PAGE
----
Research continues on diabetes prevention and improved detection of those at risk for developing diabetes. While the onset of Type I diabetes is unpredictable, the risk of developing Type II diabetes can be reduced by maintaining ideal weight and exercising regularly. The physical and emotional stress of surgery, illness, pregnancy, and alcoholism can increase the risks of diabetes, so maintaining a healthy lifestyle is critical to preventing the onset of Type II diabetes and preventing further complications of the disease.

There is currently no cure for diabetes. The condition, however, can be managed so that patients can live a relatively normal life. Treatment of diabetes focuses on two goals: keeping blood glucose within normal range and preventing the development of long-term complications. Careful monitoring of diet, exercise, and blood glucose levels are as important as the use of insulin or oral medications in preventing complications of diabetes. In 2003, the American Diabetes Association updated its Standards of Care for the management of diabetes. These standards help manage health care providers in the most recent recommendations for diagnosis and treatment of the disease.

Diabetes Mellitus - 6 Nanda Nursing Diagnosis

1. Fluid Volume Deficit

related to:
osmotic diuresis (hyperglycemia).

2. Imbalanced Nutrition, Less Than Body Requirements

related to
poor nutrition intake.

3. Risk for Infection

related to:
high glucose levels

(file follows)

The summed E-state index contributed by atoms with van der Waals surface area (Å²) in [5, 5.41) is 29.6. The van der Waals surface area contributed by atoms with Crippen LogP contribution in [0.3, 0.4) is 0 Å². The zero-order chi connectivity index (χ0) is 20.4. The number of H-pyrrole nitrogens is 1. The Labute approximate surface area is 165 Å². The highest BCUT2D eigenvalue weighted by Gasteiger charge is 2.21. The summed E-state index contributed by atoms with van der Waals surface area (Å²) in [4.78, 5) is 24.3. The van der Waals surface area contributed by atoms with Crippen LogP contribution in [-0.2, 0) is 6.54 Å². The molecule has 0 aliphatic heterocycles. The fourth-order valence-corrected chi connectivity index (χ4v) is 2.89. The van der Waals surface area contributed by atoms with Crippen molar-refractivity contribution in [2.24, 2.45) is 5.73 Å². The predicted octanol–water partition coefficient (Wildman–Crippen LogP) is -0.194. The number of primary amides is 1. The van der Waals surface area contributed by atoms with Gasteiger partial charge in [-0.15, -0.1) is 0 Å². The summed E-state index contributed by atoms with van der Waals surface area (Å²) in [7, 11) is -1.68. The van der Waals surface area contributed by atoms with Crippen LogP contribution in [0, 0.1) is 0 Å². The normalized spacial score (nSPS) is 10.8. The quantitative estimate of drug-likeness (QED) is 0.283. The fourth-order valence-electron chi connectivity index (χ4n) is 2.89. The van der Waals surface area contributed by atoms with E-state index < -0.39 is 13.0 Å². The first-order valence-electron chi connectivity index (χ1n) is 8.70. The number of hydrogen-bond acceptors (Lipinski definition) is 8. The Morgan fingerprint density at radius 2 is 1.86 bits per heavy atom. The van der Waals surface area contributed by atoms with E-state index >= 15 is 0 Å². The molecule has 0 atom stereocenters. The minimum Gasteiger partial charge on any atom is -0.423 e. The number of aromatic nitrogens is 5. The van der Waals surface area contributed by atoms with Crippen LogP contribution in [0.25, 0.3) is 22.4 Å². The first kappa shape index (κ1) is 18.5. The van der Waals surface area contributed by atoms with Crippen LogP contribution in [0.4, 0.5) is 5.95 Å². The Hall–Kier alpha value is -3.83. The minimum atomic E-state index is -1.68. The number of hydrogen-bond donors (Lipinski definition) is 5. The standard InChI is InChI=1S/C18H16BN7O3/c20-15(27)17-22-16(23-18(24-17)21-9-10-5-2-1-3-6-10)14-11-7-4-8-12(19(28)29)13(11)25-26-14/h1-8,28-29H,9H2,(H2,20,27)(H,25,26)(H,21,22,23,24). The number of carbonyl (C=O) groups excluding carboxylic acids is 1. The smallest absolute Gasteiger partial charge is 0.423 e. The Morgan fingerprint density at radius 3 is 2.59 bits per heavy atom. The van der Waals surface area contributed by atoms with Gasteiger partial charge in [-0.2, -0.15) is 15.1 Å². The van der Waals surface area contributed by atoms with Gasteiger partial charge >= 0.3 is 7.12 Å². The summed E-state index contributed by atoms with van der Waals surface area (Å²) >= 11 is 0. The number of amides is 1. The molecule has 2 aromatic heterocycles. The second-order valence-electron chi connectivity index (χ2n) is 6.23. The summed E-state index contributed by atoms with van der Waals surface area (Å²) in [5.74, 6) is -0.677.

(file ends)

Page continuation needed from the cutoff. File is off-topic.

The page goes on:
reduction in leukocyte function.

4. Knowledge Deficit: about the disease process

related tyo: lack of information.

5. Risk for Impaired Skin Integrity

related to:

6. Activity Intolerance

related to:
physical weakness.

9 Sample of Pulmonary Tuberculosis (PTB) Nursing Diagnosis - Nanda

pulmonary tuberculosis nanda nursing diagnosis
Tuberculosis (TB) is an infectious disease that is caused by a bacterium called Mycobacterium tuberculosis.

Symptoms of TB in the lungs may include
  • A bad cough that lasts 3 weeks or longer
  • Weight loss
  • Coughing up blood or mucus
  • Weakness or fatigue
  • Fever and chills
  • Night sweats
Tuberculosis is ultimately caused by the Mycobacterium tuberculosis that is spread from person to person through airborne particles. It is not guaranteed, though, that you will become infected with TB if you inhale the infected particles. Some people have strong enough immune systems that quickly destroy the bacteria once they enter the body. Others will develop latent TB infection and will carry the bacteria but will not be contagious and will not present symptoms. Still others will become immediately sick and will also be contagious. 

9 Sample of Pulmonary Tuberculosis (PTB) Nursing Diagnosis - Nanda

1. Impaired Gas Exchange

related to:
  • the exudate in alveo
  • surface of the lung function decline.

2. Ineffective Airway Clearance

related to:
  • increased sputum
  • reduction effort to cough.

3. Ineffective Breathing Pattern

related to
  • inflammation
  • fatigue.

4. Hyperthermia

related to:
  • the infection process.

5. Fluid Volume Deficit

related to:
  • fever
  • fatigue due to lack of fluid intake.

6. Imbalanced Nutrition, Less Than Body Requirements

related to:
  • decreased appetite,
  • fatigue
  • dyspnea.

7. Risk for [spread] of Infection

related to:
  • lower resistance of others who are around people.

8. Ineffective management Therapeutic regimen

related to:
  • lack of knowledge about the disease process.

9. Activity Intolerance

related to:
  • fatigue,
  • changes in nutritional status
  • fever.

Airway Management of Tuberculosis